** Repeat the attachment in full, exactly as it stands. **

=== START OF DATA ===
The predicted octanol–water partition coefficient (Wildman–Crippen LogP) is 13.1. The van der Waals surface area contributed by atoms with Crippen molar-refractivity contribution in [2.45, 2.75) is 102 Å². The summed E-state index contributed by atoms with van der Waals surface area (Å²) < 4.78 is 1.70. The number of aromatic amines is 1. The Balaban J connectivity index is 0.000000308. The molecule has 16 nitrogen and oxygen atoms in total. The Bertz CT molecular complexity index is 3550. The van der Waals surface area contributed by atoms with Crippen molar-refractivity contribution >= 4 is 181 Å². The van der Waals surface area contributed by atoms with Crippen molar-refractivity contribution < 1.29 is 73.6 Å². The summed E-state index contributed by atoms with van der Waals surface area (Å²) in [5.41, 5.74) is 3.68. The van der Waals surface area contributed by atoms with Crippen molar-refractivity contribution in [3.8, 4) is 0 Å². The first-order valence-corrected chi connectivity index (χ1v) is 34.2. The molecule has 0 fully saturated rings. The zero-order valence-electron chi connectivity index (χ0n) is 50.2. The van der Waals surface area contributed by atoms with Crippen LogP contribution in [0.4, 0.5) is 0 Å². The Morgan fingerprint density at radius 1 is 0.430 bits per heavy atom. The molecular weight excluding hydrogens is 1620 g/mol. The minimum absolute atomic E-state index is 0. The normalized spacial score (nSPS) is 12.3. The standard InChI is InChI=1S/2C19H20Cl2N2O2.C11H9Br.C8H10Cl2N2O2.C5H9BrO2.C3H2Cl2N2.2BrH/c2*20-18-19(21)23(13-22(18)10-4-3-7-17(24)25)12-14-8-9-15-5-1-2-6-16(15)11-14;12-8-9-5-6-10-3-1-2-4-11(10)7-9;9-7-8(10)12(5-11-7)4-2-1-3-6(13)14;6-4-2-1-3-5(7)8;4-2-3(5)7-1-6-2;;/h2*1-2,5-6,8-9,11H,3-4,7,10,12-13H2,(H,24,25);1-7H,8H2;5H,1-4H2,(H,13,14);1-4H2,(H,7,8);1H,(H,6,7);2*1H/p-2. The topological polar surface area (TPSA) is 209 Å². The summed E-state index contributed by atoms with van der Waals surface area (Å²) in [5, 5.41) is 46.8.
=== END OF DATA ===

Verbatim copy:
The predicted octanol–water partition coefficient (Wildman–Crippen LogP) is 13.1. The van der Waals surface area contributed by atoms with Crippen molar-refractivity contribution in [2.45, 2.75) is 102 Å². The summed E-state index contributed by atoms with van der Waals surface area (Å²) < 4.78 is 1.70. The number of aromatic amines is 1. The Balaban J connectivity index is 0.000000308. The molecule has 16 nitrogen and oxygen atoms in total. The Bertz CT molecular complexity index is 3550. The van der Waals surface area contributed by atoms with Crippen molar-refractivity contribution >= 4 is 181 Å². The van der Waals surface area contributed by atoms with Crippen molar-refractivity contribution < 1.29 is 73.6 Å². The summed E-state index contributed by atoms with van der Waals surface area (Å²) in [5.41, 5.74) is 3.68. The van der Waals surface area contributed by atoms with Crippen molar-refractivity contribution in [3.8, 4) is 0 Å². The first-order valence-corrected chi connectivity index (χ1v) is 34.2. The molecule has 0 fully saturated rings. The zero-order valence-electron chi connectivity index (χ0n) is 50.2. The van der Waals surface area contributed by atoms with Crippen LogP contribution in [0.4, 0.5) is 0 Å². The Morgan fingerprint density at radius 1 is 0.430 bits per heavy atom. The molecular weight excluding hydrogens is 1620 g/mol. The minimum absolute atomic E-state index is 0. The normalized spacial score (nSPS) is 12.3. The standard InChI is InChI=1S/2C19H20Cl2N2O2.C11H9Br.C8H10Cl2N2O2.C5H9BrO2.C3H2Cl2N2.2BrH/c2*20-18-19(21)23(13-22(18)10-4-3-7-17(24)25)12-14-8-9-15-5-1-2-6-16(15)11-14;12-8-9-5-6-10-3-1-2-4-11(10)7-9;9-7-8(10)12(5-11-7)4-2-1-3-6(13)14;6-4-2-1-3-5(7)8;4-2-3(5)7-1-6-2;;/h2*1-2,5-6,8-9,11H,3-4,7,10,12-13H2,(H,24,25);1-7H,8H2;5H,1-4H2,(H,13,14);1-4H2,(H,7,8);1H,(H,6,7);2*1H/p-2. The topological polar surface area (TPSA) is 209 Å². The summed E-state index contributed by atoms with van der Waals surface area (Å²) in [5, 5.41) is 46.8.